U.K. Man Dies Of Penile Cancer After Doctors Misdiagnose Him With STI


A man in the U.K. passed away on Dec. 23, 2014, three years to the day after a biopsy revealed he was suffering penile cancer.

Nigel Smith died from the disease, which doctors initially misdiagnosed as a sexually transmitted infection (STI), reports the Daily Mail.

Four years ago, the then 57-year-old went to visit a doctor after he discovered a red lump on his penis.

Smith was referred to a sexual health clinic, where medics told him he was suffering genital warts, and said that his symptoms would eventually go away.

But his condition did not improve, and instead of seeking further help, Smith kept his symptoms a secret from his wife for a year, sleeping in their spare room and saying his snoring was the problem.

Smith finally told his wife of 30 years after a second tumor appeared. In December 2011, he underwent a biopsy, which revealed that he was suffering stage III penile cancer.

According Yahoo7 News, the disease, a slowly growing cancer, is rare and affects men over the age of 60. The chances of survival are around 75 percent, if caught early.

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Smith’s daughter, Tammy Partridge-Smith, 38, said her father felt ashamed when doctors told him he had an STI.

“He felt angered, as he had been happily and faithfully married to my mum for more than 30 years,” Partridge-Smith said. “He was told that he had a genital wart and was given medication but it had no effect. I'm convinced that if his symptoms had been taken more seriously from the start his cancer would have been diagnosed much sooner.”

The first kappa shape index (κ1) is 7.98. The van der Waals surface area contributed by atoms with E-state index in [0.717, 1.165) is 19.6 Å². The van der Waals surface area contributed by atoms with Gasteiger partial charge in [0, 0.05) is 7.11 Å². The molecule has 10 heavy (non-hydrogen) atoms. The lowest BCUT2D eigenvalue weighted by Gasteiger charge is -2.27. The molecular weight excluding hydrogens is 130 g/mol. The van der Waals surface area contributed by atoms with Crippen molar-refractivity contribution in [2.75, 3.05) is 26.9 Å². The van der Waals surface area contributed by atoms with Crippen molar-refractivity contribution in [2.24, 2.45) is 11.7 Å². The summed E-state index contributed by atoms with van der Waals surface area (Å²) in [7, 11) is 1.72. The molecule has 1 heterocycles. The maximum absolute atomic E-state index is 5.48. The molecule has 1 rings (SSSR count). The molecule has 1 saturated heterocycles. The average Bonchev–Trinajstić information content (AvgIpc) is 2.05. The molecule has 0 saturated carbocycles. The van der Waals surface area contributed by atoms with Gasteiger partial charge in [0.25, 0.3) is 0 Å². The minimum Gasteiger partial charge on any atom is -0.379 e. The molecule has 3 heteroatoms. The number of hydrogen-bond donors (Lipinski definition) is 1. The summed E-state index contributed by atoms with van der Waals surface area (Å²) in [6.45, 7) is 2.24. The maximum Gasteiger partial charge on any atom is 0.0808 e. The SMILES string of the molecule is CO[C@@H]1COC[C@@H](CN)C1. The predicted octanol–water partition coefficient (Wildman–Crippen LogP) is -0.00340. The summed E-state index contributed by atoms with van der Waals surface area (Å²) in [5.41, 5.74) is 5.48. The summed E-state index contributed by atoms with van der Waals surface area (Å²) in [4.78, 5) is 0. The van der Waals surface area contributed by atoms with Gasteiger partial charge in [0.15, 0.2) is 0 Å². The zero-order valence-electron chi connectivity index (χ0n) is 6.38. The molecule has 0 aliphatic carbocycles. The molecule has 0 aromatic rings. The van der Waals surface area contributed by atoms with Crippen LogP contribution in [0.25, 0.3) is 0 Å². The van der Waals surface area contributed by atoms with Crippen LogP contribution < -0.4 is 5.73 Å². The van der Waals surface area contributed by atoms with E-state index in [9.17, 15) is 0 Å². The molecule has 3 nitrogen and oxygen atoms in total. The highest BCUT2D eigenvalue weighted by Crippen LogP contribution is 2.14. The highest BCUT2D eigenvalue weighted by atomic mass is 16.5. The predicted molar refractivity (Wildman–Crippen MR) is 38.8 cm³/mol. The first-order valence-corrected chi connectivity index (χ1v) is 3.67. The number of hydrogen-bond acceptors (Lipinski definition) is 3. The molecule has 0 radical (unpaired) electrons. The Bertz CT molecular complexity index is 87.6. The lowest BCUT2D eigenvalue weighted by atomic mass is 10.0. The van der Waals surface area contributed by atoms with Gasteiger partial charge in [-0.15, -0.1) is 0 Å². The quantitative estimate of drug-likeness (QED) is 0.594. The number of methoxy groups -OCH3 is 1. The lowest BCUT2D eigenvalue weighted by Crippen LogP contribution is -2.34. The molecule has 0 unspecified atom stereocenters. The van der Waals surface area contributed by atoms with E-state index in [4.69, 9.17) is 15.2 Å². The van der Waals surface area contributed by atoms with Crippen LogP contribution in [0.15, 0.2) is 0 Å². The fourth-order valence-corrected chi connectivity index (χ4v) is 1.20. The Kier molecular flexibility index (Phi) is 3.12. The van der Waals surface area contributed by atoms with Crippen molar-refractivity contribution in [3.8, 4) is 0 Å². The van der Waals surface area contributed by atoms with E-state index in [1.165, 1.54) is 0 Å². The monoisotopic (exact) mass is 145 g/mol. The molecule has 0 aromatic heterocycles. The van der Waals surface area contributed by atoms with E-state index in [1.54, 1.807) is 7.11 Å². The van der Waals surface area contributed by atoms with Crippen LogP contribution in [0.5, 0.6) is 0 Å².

Partridge-Smith underwent a partial penectomy and was in temporary remission for almost two years. However, in September 2014, secondary tumors appeared in his lungs, brain, adrenal glands, liver and spine. After being diagnosed for a second time, Smith promised to complete a bucket list while raising awareness of the disease before he died.

“He always said that he was put on the Earth for a reason and if he could help just one person with penile cancer to get a speedier diagnosis then his job was complete,” Partridge-Smith said. “Unfortunately dad didn't manage to complete his bucket list and died on December 23 last year — only three months from diagnosis of secondary cancer, and three years to the day from his first biopsy.”

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Partridge-Smith has since continued her father’s goal to raise awareness by supporting the male cancer charity Orchid.

“There's nothing more that I want to do than keep my Dad's honour and carry on raising awareness,” she said.

Sources: Daily MailYahoo7 News

Photo Credit: JustGiving, Nigel Smith, Tammy Partridge-Smith/Facebook


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